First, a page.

Anthony O'Neill was a designer working at a small company, occasionally touching code. He became more interested in programming and after doing some online courses he snagged a job as a remote Web Developer, allowing him to get out of debt, work from wherever he wants and make his own projects in his own time. Anthony today shared his advice for newbie coders in an exclusive interview.
Hey, I’m Anthony O’Neill, I’m from Newcastle, England and I currently do development for my own website and app agency remotely. My background before development was illustration, design, and some animation. My current location as of writing is Cleveland, Ohio, however I spend most of my time in Dublin, Ireland.
It has easily been my best decision in my career for two big reasons; Firstly, It has allowed me to live and work remotely and not be tied down to a location, so I’ve had the pleasure and privilege to work from many locations around the world in Europe, Asia, and North America.
Secondly, money; I had spent my entire adult life up to working as a developer living month to month with seldom money left in my bank account by the last week. I had spiralled into payday loan debt, no savings, and everything felt impossible. I had been hopping metros, not paying bills, and generally just fucking up big time. After a year of working as a developer I was able to pay off all of my debts - it was a special feeling becoming debt free.
If you don’t have a CS degree, how did you learn coding? Did you do any particular courses or bootcamps?
Whilst working as a designer I was exposed to some code challenges mostly relating to HTML & CSS in emails. After two years of those challenges the mystique behind what I thought developers did was starting to fade and I began getting ideas for small apps and tools to help internal processes at that company; my manager’s response was very encouraging and agreed to buy Treehouse memberships for the design staff.
Over the following 6 months I dedicated time doing web development courses on Treehouse; I found how they introduced people to topics was brilliant as it assumed little to no prior technical knowledge, and coupled with the gamification features of scoring & badges it quickly became exciting.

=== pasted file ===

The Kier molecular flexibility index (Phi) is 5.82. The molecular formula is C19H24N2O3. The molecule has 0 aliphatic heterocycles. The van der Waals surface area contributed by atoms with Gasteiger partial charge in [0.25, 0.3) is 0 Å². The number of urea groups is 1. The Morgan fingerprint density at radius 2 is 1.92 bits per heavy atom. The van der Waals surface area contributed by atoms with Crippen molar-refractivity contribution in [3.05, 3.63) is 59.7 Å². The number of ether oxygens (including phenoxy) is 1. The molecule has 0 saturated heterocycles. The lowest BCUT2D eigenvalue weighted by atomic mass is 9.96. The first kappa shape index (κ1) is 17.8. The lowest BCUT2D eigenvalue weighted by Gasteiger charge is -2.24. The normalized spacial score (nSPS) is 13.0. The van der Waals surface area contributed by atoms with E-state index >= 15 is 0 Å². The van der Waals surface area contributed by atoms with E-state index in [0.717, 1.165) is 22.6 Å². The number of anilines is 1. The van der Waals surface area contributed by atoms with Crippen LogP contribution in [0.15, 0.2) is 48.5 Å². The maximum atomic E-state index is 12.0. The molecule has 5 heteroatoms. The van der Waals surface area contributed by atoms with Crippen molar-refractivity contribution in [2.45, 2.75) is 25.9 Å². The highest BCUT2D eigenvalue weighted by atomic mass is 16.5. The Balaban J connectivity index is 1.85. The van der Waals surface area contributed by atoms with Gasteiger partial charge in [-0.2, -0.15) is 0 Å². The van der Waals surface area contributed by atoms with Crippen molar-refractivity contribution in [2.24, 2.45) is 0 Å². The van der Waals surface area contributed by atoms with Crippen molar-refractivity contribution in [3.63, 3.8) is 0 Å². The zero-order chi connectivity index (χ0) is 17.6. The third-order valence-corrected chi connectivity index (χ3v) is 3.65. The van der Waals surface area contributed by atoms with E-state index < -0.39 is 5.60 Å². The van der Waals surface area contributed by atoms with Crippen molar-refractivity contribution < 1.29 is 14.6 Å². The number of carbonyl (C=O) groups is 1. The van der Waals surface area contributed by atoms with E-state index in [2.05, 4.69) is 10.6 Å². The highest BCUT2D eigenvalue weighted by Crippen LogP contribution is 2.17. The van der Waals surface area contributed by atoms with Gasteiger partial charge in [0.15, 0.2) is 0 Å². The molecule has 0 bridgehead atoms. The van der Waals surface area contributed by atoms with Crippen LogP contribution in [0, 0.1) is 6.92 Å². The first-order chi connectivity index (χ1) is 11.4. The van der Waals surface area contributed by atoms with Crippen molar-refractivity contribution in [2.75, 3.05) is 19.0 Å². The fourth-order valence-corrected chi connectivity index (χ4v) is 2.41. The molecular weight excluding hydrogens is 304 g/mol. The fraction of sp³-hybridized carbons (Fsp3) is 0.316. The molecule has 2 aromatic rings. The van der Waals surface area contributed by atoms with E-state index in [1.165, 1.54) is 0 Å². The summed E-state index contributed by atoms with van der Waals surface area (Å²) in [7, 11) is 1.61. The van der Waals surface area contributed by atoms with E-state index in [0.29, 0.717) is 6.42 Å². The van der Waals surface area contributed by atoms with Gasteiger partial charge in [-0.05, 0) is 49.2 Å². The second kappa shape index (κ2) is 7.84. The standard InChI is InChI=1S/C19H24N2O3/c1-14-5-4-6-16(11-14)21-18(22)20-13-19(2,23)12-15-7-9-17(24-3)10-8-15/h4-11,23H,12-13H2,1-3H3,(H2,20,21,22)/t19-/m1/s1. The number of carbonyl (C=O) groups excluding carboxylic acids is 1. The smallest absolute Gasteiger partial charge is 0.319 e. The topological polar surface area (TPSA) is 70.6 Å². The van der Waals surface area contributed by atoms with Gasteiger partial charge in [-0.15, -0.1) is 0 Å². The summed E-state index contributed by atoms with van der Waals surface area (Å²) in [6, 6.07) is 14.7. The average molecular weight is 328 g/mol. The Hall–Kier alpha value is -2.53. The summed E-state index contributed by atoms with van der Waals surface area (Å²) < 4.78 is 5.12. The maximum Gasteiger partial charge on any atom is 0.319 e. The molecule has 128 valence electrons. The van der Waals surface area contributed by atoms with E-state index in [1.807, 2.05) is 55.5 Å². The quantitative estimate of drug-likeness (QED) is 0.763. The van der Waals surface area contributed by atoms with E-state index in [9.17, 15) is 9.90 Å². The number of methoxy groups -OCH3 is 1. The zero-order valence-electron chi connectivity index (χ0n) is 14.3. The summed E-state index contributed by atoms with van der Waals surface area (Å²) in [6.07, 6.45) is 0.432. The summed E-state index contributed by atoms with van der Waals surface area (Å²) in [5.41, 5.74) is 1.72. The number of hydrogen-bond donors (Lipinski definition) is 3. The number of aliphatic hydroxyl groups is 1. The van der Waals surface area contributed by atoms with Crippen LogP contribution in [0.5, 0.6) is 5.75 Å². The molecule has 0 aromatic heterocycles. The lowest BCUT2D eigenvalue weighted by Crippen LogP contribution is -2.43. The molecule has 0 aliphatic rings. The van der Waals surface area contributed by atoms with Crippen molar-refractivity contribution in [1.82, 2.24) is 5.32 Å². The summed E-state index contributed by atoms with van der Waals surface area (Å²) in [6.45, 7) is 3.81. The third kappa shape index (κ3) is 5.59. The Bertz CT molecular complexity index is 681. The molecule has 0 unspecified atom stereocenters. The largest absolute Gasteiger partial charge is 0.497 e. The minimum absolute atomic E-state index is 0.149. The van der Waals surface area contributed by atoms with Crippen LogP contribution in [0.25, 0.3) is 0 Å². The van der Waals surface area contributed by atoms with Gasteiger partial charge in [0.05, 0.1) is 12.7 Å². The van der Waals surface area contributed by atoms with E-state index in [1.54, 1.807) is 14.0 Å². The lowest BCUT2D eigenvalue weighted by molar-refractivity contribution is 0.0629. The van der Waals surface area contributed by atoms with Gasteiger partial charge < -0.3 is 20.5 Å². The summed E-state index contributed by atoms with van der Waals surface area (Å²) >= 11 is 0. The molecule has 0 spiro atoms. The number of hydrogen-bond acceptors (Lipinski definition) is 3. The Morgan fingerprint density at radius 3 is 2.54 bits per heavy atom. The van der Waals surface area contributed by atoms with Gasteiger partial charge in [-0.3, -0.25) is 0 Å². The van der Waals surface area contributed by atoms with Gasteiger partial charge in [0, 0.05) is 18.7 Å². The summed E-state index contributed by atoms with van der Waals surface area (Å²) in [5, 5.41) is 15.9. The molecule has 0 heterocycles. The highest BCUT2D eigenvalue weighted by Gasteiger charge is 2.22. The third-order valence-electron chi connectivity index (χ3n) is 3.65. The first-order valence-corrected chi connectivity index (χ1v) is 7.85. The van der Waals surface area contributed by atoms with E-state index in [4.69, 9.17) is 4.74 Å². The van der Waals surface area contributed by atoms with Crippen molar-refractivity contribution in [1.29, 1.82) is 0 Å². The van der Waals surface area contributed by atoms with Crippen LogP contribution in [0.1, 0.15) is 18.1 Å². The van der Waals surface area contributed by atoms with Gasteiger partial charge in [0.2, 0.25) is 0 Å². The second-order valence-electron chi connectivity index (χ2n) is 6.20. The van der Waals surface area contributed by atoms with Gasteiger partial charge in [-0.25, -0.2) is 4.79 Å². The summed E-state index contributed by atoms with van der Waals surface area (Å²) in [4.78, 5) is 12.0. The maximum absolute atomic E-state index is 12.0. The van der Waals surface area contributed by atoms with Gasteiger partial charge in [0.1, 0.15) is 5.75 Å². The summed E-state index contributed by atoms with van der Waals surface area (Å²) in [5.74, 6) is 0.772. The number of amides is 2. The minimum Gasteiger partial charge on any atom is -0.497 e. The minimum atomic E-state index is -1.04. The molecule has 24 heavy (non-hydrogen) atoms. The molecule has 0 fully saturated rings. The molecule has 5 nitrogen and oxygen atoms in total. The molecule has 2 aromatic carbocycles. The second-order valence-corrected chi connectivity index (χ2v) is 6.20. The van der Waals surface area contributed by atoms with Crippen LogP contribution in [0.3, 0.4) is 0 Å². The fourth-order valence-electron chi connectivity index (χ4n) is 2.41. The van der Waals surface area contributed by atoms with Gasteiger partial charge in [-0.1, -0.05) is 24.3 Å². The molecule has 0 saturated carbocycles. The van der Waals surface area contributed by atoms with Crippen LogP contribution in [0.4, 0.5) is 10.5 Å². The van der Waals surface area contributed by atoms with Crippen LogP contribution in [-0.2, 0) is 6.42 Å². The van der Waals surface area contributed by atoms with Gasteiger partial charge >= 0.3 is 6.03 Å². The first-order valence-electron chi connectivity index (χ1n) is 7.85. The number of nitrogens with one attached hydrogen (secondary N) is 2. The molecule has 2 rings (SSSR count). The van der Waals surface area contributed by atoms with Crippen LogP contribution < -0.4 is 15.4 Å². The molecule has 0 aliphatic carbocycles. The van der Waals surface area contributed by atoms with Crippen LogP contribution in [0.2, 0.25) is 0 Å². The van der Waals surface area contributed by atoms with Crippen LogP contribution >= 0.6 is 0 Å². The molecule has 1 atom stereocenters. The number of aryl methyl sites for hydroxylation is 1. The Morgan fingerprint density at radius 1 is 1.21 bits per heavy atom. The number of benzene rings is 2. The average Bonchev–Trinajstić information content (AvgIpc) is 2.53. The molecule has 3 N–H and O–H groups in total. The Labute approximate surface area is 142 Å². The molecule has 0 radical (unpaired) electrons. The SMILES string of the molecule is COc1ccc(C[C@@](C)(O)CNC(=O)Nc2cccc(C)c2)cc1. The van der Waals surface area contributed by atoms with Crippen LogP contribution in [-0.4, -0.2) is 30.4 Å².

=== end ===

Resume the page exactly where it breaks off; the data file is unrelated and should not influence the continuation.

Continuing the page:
After completing several courses and modules I was starting to look for programming work soon after. Slightly further into that journey I began volunteering as a mentor for CoderDojo and as a teacher for Codeclub, which were very rewarding and challenging as it brings an extra layer of responsibility to improve your understanding and communication skills. I’m reminded of a likely misattributed quote of Einstien’s “If you can't explain it simply, you don't understand it well enough.”
I had built a few simple apps that helped internal processes at where I worked as a designer, and began building other tools and learning more and more as I went a long. An old colleague and close friend had just got a remote job as a UX designer for a VC backed “direct democracy” platform who needed someone to build a single page web app.
Two developers who I met when learning to code were Paul Barber and Tobias Haar , and they helped me a lot when it came to writing modular and tested code. Just having someone there to talk to about code and not feel worried about seeming like an imposter was wonderful. Online I found Todd Motto and MPJ’s Fun Fun Functionseries really good and would regularly inspire me to learn more.
What advice do you have for someone who wants to get their first programming job but they don’t have the time or money for a CS degree?
Businesses are looking for reasons to trust in your ability, so don’t be shy with examples of work being public. Create a GitHub account and put your projects on there and point them to that, or even create a blog and write about your work, although I didn’t do that I did make small projects that demonstrated my abilities in building web apps.
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Can you tell us what an average day looks like for you just now? What are you working on and what is your lifestyle like?
Average day involves client work which is a mix of developing a UI kit for react.js apps and Wordpress websites. I’m also working on some SaaS product ideas but there is nothing live at the time of writing.
Absolutely, especially with large teams of developers. Software development is a very broad field with a fascinating history so you’re never going to know it all, but even with that rationalisation there will be times where you’re worried that you’re about to be “found out”.
I think some developers trigger imposter syndrome in others with bikeshedding about other’s code or tooling etc, and when you come into an environment like that early into your journey it can be quite off putting. My advice is to be nice, be calm, and if it helps with your imposter syndrome then dedicate some learning into areas that you feel unsure about; I particularly enjoyed learning about the history of computers as to build a mental narrative of why we’re here with these tools, but it may make you insufferable company with people who don’t care.
Additionally, if you’re feeling “stupid” or out of your depth, reflect on how far you’ve come in the last week, month, or year and I’ll be surprised if you can’t pinpoint areas where you’ve grown your skillset.
Release products and improve my understanding of machine learning and build a tool with it.